A:  Yeah, I did lots of field recording mostly around Dalston Junction, then down to the canal and up Kingsland Road, and a train line that’s the other side of the High Street. That was great fun; I just went around with a massive fluffy mic recording loads of stuff and then just trying to imagine what their journey would be. I would capture that sound and then and then re-process it, listening for the rhythms within the musicality within some of the some of the ambient environmental noise. I was really interested in finding interesting phrases within it. So there’s stuff like interesting tones within the revs of the truck and different vehicles – taxis, cars, motorbike engines – and turning those into kind of melodies and then just hearing the melodies and the frequencies in them. There were some fun little weird loops that have a kind of musicality. I really love doing that kind of stuff anyway, so it was already a bit of my practice. But then it did get me thinking if bees think in patterns, and they have so many patterns embedded within their world, but how would they hear the urban environment? Would they hear these patterns within them? Would they hear this tonality? Would they be tuning into the frequencies in this way? So yeah, there was a little bit of trying to get in their head and then also just having fun with it and wanting to make something musical.

HTB: “Scouting” is also the looking into the cavities that they might be searching, and trying to imitate the sounds of different potential nest sites. So there’s a metal drum that they tried to get inside of; there was an extractor fan; we did inside of a tree log; some brick sounds in there…

Very cool. “Dance Off” is next and we talked about in terms of what it means in the bees’ story, but musically, what is the percussive element in that?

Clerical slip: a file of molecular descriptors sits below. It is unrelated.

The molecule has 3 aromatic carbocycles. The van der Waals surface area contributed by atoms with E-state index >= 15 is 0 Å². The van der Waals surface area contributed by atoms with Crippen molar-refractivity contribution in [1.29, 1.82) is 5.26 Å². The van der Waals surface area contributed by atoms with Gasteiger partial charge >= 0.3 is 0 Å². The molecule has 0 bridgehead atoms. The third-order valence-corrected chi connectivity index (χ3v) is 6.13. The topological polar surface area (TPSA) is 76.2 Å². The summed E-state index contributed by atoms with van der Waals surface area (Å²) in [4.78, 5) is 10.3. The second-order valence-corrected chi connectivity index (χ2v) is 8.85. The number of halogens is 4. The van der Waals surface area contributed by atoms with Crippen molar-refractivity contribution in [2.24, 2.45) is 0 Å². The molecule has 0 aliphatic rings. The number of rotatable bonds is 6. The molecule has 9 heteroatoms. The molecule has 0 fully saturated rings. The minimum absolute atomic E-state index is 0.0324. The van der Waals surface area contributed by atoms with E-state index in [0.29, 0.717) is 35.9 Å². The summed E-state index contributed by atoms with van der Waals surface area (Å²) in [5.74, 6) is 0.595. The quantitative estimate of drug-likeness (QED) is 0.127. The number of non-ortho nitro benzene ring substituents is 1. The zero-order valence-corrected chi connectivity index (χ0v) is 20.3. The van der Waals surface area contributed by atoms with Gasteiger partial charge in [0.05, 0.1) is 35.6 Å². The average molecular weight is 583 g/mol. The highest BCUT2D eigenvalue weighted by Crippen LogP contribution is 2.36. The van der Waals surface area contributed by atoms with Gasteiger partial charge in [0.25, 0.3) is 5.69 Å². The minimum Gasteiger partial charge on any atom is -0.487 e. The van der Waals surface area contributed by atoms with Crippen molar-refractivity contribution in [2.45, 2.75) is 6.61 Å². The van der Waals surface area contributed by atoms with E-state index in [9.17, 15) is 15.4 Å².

A: Oh, yes, the end of “Scouting” ends with this extractor fan doof doof doof, and then there’s a metal cavity. So that’s the beginning; the segue into “Dance Off”. And then I took a load of samples from the field recordings I’d done for “Scouting” and turned it into a rhythm pattern. So that rhythm pattern’s made of bits of paving stone from the canal, bits of the metallic chamber, bits of the wooden log cavity. So it’s like bits from their explorations, all combined to make this rhythm pattern that’s written into the underscore for the voices.

HTB: So that kind of changes with the different sites.

A: Yeah, so it progresses and they end up deciding on the wooden tree, so there’s the tree log sound at the end; that’s the predominant sound in the rhythm at the end of “Dance Off”.

It sounds like there’s some actual words in “Dance Off” rather than just voices.

HTB:  The words become apparent and the phrases progress when more bees are involved in singing it. It might be quite hard to understand but there is ‘curvaceous cylinder’, and there’s ‘hollow tree’, ‘garden not far away’, and then the other one was ‘shiny temperate’ – I think that was the extractor. Oh then there was a ‘smoke’ bit, saying the danger when they when they found the cylinder was actually a fire.

Very cool. “Buzz Run” is next, what’s happening there?

HTB: The bees have basically decided on the hollow tree and they’re still in the cluster. The leader bees go around making this buzzing sound which is basically like warming everyone up to get going again. So “Buzz Run” is just getting everyone revved up for launch to go to the site. They raise their body temperatures and they also raise in sound frequency. From listening to these recordings from the hive and from other bee swarms, we found that the bees kind of navigate from a G to about a C. And that’s the kind of narrative of “Buzz Run”.